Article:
So now is the time to buy pork and put it in your freezers. I recently bought a boneless pork loin and had the grocery store cut it into smaller portions that would be enough for my family for a meal. The pork loin was $1.79/pound. The loin I purchased was 8.4 pounds, so the total cost was $15.04. I had it cut into fourths so it cost me $3.76 per package. I made roasted pork loin with apples one evening and put the rest of the packages in the freezer for later use.
When purchasing pork, look for the words ‘loin’ and ‘round’ in the name for the leanest cuts. However, tenderloin is more expensive so for lower cost look for pork loin. If a cut has visible fat, be sure to trim it off. When cooking pork, whole cuts like chops and roasts can be safely cooked to in internal temperature of 145 degrees Fahrenheit . Ground pork, like other ground meats, should be cooked to 160 degrees Fahrenheit.
From Spend Smart. Eat Smart. try Garden Pork Sauté. http://recipes.extension.iastate.edu/2010/07/26/garden-pork-saute/
What recipes do you like to use pork in?
As I was reading the blog Peggy wrote about tracking expenses last week, one line stood out to me more than any other, “I really need to follow my own advice.” After my most recent trip to the grocery store, I was thinking the same thing.
Usually, my son and I go to the grocery store every Friday morning. I like to shop at that time because it is quiet and I can get in and out quickly. I do not have to worry about taking my son to the grocery store; he just sits back and enjoys the ride in the cart.
The problem came this past Friday when my husband had the day off of work. Even though I knew better, I invited him to join us for our weekly shopping trip. Many people have trouble with their children asking for treats or sneaking extra food into the cart. Not me. My husband is the one who does that. I spent $15 more than usual!
If I spent an extra $15 each week at the grocery store, that would be $780 per year. What could your family do with an extra $780 per year? I can think of a few things that we could do. So, I have learned my lesson this time, I need to follow my own advice and let my husband sleep in on his day off while my son and I go to the grocery store.
For other tips while at the grocery store, check out:
10 Tips for Saving at the Grocery Store
Justine Hoover, MS, RD, LD
Last week I showed a group of nutrition professionals features of the SpendSmart.EatSmart web page including the Cost of Food at Home calculator. You put in the number, age, and gender of your family members and the number of meals eaten away from home. The calculator then tells you how much your family would spend at the grocery store according to the low-cost food plan.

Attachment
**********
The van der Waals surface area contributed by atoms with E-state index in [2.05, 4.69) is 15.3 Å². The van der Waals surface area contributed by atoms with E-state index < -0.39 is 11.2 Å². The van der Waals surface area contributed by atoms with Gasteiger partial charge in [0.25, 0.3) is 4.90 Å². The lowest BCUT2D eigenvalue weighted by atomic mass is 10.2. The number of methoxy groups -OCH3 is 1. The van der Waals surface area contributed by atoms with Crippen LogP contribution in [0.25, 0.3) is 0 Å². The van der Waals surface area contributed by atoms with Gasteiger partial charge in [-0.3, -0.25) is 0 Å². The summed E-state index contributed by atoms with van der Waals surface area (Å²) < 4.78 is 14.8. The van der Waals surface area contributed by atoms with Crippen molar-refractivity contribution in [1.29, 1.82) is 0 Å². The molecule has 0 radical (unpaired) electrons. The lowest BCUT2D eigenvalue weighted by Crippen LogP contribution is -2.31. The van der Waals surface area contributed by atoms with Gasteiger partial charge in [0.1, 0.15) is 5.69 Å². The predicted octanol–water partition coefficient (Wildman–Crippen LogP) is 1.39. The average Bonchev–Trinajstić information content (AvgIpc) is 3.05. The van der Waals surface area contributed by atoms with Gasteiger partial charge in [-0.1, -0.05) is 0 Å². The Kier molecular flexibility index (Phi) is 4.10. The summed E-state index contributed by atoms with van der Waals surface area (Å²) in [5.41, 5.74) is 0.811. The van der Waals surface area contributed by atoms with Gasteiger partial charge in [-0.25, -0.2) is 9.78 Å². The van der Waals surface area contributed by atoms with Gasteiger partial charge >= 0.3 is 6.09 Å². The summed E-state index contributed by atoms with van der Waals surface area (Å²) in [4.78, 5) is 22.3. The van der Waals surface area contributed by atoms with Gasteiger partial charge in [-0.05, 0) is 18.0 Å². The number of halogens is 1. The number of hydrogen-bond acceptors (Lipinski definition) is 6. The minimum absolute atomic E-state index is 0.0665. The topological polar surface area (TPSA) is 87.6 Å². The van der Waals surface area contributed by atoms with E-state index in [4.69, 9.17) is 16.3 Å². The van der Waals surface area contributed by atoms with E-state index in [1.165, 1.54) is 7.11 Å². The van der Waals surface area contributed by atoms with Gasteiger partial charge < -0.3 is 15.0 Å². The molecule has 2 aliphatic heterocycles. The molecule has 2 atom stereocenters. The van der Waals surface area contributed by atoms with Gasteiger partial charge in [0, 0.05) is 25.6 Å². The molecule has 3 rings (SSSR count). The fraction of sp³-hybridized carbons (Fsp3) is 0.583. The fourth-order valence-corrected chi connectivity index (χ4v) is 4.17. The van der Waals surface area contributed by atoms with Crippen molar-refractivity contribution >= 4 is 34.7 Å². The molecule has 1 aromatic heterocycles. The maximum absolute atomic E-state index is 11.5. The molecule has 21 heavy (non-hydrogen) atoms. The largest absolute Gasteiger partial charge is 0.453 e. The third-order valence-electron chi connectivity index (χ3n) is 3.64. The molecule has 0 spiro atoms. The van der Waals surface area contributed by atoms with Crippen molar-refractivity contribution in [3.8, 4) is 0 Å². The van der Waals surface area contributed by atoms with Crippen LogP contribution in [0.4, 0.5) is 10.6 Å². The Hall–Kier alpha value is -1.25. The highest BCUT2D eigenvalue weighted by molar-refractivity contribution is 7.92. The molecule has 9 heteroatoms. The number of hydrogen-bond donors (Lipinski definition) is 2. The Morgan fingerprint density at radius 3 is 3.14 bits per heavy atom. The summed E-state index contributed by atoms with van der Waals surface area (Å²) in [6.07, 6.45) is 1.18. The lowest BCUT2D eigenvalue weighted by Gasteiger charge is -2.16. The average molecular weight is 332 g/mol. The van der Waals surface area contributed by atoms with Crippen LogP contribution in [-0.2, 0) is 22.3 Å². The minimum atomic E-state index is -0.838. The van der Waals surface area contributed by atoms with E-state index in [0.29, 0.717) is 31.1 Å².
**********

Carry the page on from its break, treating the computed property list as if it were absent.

I commented that while people know what they spend for their rent or house payment, car payment, etc. most people don’t know how much they spend on food. This is because we buy food at many different places and times during the month. Plus the more people in a family, the more places and more times we buy. In the discussion that followed, many in the group agreed with me that they did not know what they spent on food….they just bought what they needed. However, there were 2 or 3 who said that they did know what they spent. These 2 or 3 had young families and indicated that they were trying to stretch their money for many different priorities. This confirms my belief that when money is tight we pay attention to what and where we are spending so we can make a plan to reduce expenses.
The discussion prompted me to explore my own food costs. Since I track my expenses on a computer and I use a debit card for almost all my food buying and eating out I have a pretty good tracking system. From February 1-May 31 (4 months) I ate meals out 59 times at different restaurants for a total of $334*. I spent $759 on groceries so my food total was $1104.
Figuring I eat out between 3 and 4 times a week, the computer tells me the cost of food at the grocery store should be between$744 and $788. My cost of $759 means that what I am spending at the grocery store is right in line with the low-cost plan.
We all know that eating out costs more than eating at home. After all, we are paying for someone else to select, prepare, serve and clean up. My records show this is true for me. If I would have eaten all my food at home the Cost of Food at Home calculator tells me that I could have purchased all the food I need for good health for $230 per month or $924 for the 4 months. I spent $180 more than that ($1104-$924 = $180). That $180 is money I could spend somewhere else if I wanted to give up eating out.